Sunday, 18 February 2018

DNA Diary: The Jacksons

Happily, I’ve now identified two more lovely cousins among my top-ten DNA matches at Ancestry.com. Mary and Tom are brother and sister and a match on my mother’s side.

They are my third cousins once removed.[1] Luckily, they both had a small family tree online, and although it only contained the names of their parents and grandparents, their relationship was immediately clear. Their paternal grandparents were Thomas Jackson and Mary Josephine Flynn, from Dublin city, and the ‘Jackson’ surname had cropped up in my research previously. 

Last summer, during my quest to identify all the grandchildren of Miles McGrane and Margaret Doyle, I discovered their daughter Maryanne McGrane married Benjamin Jackson, in Dublin, in 1883. Mary Anne was the younger sister of my great-great-grandmother, Margaret (McGrane) Byrne.

Benjamin and Mary Anne had thirteen known children, seven girls and six boys, all first cousins of my mother’s grandfather, James Byrne. So far, I’ve only followed the fortunes of the three eldest boys - Thomas, Benjamin and Miles Jackson. 

Miles Jackson was born at 63 Belview Buildings, Dublin, on 3 January 1892. He was only five years old when he died on 14 March 1897. He suffered from asphyxia, having bourn a bad bout of laryngitis for six days. Even though he received medical attention, without modern-day antibiotics, they were unable to save his young life.

Benjamin Jackson was born at 63 Belview Buildings on 30 October 1890. Sometime after he left school, he got a job as a liftman with Jacob’s Biscuit factory, one of the largest employers in Dublin. He never married. Unfortunately, Benjamin died in a horrendous accident at work, when he was only twenty-one years old. On 20 February 1912, he fell three stories, about fifty feet, to the bottom of the lift shaft at Jacob’s factory and died of shock, having fractured his pelvis in four places. The inquest into his death was reported in the newspapers.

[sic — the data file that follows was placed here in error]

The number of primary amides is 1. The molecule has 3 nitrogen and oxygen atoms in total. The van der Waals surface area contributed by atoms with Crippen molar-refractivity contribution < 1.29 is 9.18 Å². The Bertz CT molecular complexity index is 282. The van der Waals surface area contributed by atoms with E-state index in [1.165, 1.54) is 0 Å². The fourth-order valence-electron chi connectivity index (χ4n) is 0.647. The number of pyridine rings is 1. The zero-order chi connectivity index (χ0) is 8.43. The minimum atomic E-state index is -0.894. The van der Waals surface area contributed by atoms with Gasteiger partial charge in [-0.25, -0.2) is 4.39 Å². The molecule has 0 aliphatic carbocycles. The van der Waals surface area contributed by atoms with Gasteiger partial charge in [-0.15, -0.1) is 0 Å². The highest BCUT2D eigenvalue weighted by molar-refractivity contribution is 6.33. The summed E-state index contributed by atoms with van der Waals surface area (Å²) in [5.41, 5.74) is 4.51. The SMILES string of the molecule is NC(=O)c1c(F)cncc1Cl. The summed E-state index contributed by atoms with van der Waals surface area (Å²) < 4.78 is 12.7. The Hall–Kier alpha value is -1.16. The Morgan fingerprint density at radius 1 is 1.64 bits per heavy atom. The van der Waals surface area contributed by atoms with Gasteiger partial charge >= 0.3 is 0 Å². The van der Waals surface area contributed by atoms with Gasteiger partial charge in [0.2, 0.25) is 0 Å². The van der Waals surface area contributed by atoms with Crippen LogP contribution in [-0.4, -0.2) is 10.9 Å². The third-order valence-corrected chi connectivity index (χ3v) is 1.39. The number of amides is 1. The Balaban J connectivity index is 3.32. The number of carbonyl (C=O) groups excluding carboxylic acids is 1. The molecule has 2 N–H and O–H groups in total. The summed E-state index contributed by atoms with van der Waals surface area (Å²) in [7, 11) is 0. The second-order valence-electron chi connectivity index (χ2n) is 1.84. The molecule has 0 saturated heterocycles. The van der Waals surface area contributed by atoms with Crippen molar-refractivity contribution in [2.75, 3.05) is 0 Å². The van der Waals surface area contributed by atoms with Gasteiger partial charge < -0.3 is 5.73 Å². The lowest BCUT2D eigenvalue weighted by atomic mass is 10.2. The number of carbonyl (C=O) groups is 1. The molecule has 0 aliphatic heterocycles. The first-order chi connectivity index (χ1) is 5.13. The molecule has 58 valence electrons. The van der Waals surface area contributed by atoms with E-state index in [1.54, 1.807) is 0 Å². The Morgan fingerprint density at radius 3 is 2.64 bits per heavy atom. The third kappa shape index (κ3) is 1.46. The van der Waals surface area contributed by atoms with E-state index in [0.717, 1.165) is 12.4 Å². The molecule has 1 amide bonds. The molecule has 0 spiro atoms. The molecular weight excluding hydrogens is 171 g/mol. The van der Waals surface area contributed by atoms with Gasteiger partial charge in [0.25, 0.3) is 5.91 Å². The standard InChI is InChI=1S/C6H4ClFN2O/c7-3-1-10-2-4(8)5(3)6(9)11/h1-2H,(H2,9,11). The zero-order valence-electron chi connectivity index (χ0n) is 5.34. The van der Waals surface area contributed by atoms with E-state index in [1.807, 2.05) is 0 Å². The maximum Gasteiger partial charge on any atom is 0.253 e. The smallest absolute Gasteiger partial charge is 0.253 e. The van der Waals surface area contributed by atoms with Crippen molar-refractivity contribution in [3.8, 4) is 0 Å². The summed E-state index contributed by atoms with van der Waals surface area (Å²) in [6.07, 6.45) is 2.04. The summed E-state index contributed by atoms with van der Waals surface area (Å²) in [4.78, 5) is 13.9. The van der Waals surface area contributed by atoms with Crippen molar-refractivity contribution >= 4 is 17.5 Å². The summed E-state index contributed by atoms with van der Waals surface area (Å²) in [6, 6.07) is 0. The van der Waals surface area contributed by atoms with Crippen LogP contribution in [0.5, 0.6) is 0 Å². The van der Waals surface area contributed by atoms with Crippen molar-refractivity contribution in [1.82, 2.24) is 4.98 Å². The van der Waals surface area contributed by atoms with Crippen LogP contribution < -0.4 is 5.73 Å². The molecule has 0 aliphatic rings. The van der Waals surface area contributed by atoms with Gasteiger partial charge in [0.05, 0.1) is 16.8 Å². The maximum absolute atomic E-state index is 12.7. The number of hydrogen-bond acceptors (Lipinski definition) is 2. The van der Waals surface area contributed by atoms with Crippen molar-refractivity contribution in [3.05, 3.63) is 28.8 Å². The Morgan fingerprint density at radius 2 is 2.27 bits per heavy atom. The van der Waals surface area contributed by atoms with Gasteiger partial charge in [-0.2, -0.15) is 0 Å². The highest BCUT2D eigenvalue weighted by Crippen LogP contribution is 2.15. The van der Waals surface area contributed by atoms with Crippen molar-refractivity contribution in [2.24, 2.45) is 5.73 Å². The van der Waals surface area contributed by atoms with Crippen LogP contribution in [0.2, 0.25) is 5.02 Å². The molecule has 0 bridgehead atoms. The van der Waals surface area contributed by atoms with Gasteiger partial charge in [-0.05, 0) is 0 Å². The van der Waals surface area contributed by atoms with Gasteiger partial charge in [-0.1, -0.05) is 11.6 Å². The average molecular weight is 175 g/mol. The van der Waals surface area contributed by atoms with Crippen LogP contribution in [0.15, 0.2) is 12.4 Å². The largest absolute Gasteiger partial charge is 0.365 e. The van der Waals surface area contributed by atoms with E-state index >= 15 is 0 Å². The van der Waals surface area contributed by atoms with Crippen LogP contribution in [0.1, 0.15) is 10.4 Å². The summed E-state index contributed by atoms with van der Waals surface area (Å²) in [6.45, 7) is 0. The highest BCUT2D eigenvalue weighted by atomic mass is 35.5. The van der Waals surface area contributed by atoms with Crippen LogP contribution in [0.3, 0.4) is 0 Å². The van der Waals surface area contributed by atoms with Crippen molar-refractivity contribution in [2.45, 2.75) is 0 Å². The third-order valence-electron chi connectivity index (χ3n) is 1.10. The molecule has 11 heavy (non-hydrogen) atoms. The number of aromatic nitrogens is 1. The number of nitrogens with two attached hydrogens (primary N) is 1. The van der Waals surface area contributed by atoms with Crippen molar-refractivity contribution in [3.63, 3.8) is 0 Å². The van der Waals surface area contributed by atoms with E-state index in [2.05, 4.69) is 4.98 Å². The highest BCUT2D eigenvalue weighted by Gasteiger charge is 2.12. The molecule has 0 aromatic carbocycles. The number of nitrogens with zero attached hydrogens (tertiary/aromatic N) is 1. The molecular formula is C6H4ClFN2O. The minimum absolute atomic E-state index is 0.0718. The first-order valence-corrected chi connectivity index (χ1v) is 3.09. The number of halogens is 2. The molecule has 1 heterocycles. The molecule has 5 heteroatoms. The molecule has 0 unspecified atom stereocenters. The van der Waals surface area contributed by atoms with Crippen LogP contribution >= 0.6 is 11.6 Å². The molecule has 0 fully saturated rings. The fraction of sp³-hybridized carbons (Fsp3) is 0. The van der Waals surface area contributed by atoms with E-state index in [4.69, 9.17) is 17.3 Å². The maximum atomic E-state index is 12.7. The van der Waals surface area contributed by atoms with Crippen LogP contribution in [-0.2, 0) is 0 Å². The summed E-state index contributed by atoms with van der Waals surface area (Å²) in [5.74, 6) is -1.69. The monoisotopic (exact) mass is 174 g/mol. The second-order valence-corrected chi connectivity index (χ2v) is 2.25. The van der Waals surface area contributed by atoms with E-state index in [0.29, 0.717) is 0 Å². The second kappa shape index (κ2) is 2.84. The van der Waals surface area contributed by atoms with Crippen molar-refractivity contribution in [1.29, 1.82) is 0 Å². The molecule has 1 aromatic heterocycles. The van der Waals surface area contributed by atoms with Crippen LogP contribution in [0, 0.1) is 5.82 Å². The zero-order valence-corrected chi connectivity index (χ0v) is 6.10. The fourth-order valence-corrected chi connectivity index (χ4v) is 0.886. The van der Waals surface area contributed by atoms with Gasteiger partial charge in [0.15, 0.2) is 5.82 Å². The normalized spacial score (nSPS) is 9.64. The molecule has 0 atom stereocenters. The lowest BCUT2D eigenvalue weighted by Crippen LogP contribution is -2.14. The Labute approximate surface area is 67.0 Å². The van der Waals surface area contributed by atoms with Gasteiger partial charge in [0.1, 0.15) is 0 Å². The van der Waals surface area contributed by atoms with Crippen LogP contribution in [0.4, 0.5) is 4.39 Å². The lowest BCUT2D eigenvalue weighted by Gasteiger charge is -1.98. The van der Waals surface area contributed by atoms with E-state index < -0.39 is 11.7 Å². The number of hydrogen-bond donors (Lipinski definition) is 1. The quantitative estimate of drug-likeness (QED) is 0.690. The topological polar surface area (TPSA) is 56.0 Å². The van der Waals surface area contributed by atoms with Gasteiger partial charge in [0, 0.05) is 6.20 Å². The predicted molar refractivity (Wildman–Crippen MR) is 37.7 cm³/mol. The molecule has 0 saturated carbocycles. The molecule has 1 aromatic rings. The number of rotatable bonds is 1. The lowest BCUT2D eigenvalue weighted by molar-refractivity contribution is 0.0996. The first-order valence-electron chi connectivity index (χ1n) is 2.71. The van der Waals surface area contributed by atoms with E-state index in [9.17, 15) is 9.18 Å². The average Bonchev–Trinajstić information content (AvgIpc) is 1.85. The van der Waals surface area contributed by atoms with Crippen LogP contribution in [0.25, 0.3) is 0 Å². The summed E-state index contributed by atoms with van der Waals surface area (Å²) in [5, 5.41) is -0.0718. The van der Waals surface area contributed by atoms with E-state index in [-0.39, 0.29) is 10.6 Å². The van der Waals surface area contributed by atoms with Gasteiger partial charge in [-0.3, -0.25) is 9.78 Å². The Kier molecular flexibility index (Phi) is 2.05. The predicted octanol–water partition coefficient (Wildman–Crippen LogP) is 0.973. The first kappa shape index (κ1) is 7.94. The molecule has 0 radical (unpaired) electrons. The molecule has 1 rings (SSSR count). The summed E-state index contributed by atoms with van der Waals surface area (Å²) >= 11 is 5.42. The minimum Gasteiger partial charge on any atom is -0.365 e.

Benjamin Jackson, Accidental death, 1912, Jacob's Biscuit factory, Dublin,
Irish Times, 23 February 1912, p. 3

How sad was that!

Thomas Jackson, Benjamin and Mary Anne’s eldest son, was born in Meath Street, Dublin, on 21 August 1885. Like for his brothers, Mary Anne signed the birth register with her mark, indicating she could not write.

When Thomas was fourteen years old he got a job as a labourer in the cooperage department of St James’s Gate Brewery, a.k.a. the Guinness Brewery. In time, he became the foreman there.

He married Mary Josephine Flynn on 10 October 1910, in St Catherine’s Church, Meath Street. They had five children together. Mary Josephine died in Dublin on 24 December 1937, and Thomas on 1 February 1953. My new DNA matches, Mary and Tom, are their grandchildren.

Relationship with the Jackson cousins

[1] One sharing 48 centimorgans across 3 DNA segments, and one sharing 42 centimorgans, across 3 DNA segments, falling within the range of third to fourth cousins on Ancestry.com.

Sources include: Copy birth, marriage and death registers, General Register Office, accessed on Irishgenalogy.ieThomas Jackson (1885-1953), Genealogy, Archives, Guinness Storehouse

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© Black Raven Genealogy

6 comments:

  1. How fortunate that your new-found cousins provided a brief tree for comparison. One of my pet peeves is the absence of a tree in my list of matches.

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    1. Yes, it's disappointing not to find a tree, though I'll forgive them that if they answer my messages ;-)

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    2. Awful tragedy. Workplaces could be so dangerous before modern safety rules.

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  2. I've been surprised how often I can figure out my match if they only put their name and their parents! Also, I'm amazed at how much you have found on this family. I bet/hope your 'new' cousins appreciate your work!

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  3. Thanks Dana, sadly, I can rarely figure out a match - our documented roots are still a tad too shallow. But, hopefully that will change in time.

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